Pokemon Go a Case Study in Cloud-driven Business

Silver Lining

Pokemon Go a Case Study in Cloud-driven Business

By Erik Linask, Group Editorial Director  |  August 11, 2016

If you look through not only this issue of Cloud Computing, but other recent issues, and then look at other commentary online, at conferences, from interviews, etc., cloud is no longer a mystery. Rather, it’s become a fundamental part of IT departments worldwide – and it’s changing the way businesses function, both externally and internally.

It started, as so often new technology growth does, based on the basic foundation of cost savings and easy to prove ROI. At the same time, there were doubts about what could and should be migrated to the cloud, for security and compliance reasons, or simply for the sake of operational efficiency.  And so, the next stage of cloud growth saw an uptick in private cloud adoption.

When I spoke with Breakthrough Technology Group CEO and founder Jeff Kaplan a few months ago, he really explained it as a result of business leaders understanding what “the cloud” is and the fact that it’s really become a mainstream technology.

If you don’t believe it, take a look at the massive adoption of the Pokémon Go mobile app, which leverages cloud resources to allow players to hunt fictional Pokémon based on their location. To be honest, the only way to scale the app as massively as developer Niantic has – the app has reportedly been downloaded more than 100 million times from Google’s Play Store in its first month, and while Apple (News - Alert) isn’t saying how many downloads it has seen, it did note that Pokémon Go broke the record for most first-week downloads.

The point is that cloud computing is driving new business models and revenue opportunities for any business with the hunger and the innovative spirit.

In the case of Pokémon Go, the likely cloud resource is Google (News - Alert) Cloud, but Kaplan says that, while there are many reasons to use public cloud – and for the massive scalability it provides, it’s the right choice in this case – for many businesses looking to move workloads to the cloud, private cloud is a more logical alternative.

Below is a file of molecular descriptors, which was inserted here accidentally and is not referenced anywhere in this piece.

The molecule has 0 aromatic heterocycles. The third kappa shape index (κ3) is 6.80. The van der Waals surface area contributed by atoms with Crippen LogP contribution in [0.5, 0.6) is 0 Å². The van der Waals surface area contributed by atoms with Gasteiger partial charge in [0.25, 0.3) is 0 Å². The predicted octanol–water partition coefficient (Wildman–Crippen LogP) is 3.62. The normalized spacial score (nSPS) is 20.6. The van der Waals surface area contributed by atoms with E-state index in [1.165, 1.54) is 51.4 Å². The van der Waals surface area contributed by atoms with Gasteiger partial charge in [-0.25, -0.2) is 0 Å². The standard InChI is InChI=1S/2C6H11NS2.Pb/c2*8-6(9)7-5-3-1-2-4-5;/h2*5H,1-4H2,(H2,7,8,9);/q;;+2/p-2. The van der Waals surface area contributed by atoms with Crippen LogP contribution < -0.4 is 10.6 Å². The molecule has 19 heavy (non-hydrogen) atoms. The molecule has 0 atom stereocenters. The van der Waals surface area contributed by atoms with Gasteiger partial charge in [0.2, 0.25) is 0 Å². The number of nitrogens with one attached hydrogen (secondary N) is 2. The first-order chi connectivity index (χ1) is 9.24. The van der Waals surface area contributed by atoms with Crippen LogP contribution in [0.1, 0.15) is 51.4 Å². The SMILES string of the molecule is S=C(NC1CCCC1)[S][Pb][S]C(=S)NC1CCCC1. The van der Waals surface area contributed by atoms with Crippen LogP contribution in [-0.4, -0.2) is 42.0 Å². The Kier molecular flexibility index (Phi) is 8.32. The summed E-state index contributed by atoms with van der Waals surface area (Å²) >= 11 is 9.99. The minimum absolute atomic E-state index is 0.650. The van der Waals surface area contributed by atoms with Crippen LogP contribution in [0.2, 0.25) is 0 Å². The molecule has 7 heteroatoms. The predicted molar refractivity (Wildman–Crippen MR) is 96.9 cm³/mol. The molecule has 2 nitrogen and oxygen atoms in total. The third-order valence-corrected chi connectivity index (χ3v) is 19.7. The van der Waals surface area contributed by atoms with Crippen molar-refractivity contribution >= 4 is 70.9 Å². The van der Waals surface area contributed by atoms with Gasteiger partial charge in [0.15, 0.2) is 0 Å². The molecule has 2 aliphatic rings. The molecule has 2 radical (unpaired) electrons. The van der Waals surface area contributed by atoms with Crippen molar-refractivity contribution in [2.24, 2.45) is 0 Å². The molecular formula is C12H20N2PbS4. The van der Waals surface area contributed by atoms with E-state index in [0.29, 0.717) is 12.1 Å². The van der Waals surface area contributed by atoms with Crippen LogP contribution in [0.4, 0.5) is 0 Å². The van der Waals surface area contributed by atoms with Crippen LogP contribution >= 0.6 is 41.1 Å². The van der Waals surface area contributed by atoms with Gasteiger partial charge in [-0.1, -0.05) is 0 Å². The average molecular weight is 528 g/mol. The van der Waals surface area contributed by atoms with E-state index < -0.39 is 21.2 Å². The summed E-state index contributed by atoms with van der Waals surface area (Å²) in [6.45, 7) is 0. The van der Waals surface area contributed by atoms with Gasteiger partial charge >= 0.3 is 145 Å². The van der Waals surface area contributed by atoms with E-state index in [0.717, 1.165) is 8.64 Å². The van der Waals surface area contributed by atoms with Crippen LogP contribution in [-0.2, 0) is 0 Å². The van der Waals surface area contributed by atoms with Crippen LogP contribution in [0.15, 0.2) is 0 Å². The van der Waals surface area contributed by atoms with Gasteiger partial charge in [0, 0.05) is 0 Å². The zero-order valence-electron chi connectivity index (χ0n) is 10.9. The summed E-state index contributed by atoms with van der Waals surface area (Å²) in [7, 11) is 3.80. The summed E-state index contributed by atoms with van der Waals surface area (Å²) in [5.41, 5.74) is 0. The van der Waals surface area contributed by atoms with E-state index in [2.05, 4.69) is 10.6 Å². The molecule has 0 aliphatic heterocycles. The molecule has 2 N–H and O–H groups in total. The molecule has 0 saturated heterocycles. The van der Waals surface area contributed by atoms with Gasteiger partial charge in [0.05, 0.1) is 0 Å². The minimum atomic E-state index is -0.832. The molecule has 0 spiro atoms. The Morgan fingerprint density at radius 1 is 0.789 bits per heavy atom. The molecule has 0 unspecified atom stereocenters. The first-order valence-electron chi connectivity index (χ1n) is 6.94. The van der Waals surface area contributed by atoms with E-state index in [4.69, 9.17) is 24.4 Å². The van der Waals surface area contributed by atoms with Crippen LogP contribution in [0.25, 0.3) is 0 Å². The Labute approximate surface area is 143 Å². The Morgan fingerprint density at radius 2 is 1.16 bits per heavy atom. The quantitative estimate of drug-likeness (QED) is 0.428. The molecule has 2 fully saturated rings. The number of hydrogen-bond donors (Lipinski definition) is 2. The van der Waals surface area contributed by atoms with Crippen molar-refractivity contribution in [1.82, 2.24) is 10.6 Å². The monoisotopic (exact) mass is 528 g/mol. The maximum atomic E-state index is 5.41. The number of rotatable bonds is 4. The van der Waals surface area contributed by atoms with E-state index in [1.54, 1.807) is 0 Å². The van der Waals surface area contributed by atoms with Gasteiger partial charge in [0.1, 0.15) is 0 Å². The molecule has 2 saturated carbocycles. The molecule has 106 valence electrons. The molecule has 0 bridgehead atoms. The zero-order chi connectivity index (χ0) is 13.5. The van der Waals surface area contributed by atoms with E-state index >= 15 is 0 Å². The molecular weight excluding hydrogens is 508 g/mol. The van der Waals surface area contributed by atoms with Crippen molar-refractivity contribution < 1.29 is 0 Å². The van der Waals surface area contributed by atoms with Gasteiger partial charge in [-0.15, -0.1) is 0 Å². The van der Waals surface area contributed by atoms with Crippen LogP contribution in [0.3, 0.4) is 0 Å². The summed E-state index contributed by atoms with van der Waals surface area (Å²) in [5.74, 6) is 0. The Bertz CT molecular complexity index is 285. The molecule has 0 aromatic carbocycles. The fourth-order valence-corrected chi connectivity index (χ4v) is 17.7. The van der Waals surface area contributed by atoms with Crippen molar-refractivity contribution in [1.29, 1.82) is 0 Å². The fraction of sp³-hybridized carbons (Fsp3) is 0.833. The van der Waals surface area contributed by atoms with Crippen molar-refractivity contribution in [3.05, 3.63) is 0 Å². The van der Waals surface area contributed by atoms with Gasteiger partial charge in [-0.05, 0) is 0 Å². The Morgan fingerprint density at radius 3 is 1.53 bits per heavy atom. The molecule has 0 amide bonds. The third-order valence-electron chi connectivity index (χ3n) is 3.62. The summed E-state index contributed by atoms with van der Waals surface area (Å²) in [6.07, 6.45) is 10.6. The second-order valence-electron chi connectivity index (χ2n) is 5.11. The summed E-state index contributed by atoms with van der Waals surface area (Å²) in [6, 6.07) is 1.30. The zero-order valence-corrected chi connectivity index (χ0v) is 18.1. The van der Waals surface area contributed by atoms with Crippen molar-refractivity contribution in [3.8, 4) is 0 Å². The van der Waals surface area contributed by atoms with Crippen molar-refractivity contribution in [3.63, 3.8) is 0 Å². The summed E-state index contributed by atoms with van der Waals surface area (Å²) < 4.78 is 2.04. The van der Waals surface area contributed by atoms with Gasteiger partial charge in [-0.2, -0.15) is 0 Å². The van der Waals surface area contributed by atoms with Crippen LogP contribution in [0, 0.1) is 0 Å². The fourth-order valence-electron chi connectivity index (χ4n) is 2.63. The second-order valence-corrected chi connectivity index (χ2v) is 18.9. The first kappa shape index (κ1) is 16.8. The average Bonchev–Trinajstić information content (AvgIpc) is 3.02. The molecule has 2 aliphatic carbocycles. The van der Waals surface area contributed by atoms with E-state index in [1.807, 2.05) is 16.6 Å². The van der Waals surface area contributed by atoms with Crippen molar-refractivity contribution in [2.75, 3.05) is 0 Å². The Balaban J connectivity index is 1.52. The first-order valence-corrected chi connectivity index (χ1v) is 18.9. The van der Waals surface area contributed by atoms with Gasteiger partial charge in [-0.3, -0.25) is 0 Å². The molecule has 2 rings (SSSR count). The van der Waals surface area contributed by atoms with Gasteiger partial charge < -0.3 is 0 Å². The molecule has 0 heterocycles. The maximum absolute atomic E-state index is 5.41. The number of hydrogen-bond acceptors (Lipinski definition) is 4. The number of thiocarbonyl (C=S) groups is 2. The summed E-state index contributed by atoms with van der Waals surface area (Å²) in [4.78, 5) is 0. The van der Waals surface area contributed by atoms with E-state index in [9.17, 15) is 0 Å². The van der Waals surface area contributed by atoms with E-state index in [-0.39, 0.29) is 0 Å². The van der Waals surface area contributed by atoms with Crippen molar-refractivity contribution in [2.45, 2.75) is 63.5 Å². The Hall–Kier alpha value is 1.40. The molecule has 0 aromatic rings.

“Public cloud is growing, but that doesn’t mean every single customer is going to move to the public cloud and that’s what you are seeing now,” he says. “A lot of customers are saying, ‘I understand what cloud is and I understand the differences between the models, and here’s my list of requirements.’”

It’s those specific requirements that are driving growth of private cloud because public cloud providers, in order to maintain scalability, reliability, stability, security and, of course, cost effectiveness, simply can’t be as customizable.

That leads to the third alternative – a hybrid model – where some resources are in a private cloud and others in a public cloud, based on the specific requirements for unique applications, processes, data sets, and business groups.

“There are sets of customers that will not put their production workloads in the public cloud due to requirements around auditability, visibility, reporting, security,” Kaplan explains. “They might do things in the public cloud environment, but not everything; and there are customers that will throw everything up there.”

His point is that, as much growth as cloud computing has seen, this is only the beginning. Companies are going to do public cloud, others are going to do private cloud, but more and more, we’re going to see the growth of hybrid environments, which is where BTG and others, who understand the need for both are going to benefit.

“I don’t buy the whole ‘it's going to be one versus the other’ argument,” he states. “There will be needs for both, the hybrid cloud.”

In fact, you can certainly imagine Niantic leveraging both public and private clouds, considering it is making a small fortune from in-game purchases, and may well be storing that data separately from the rest of its game data as an additional security precaution... at least its players hope it is.

Edited by Stefania Viscusi
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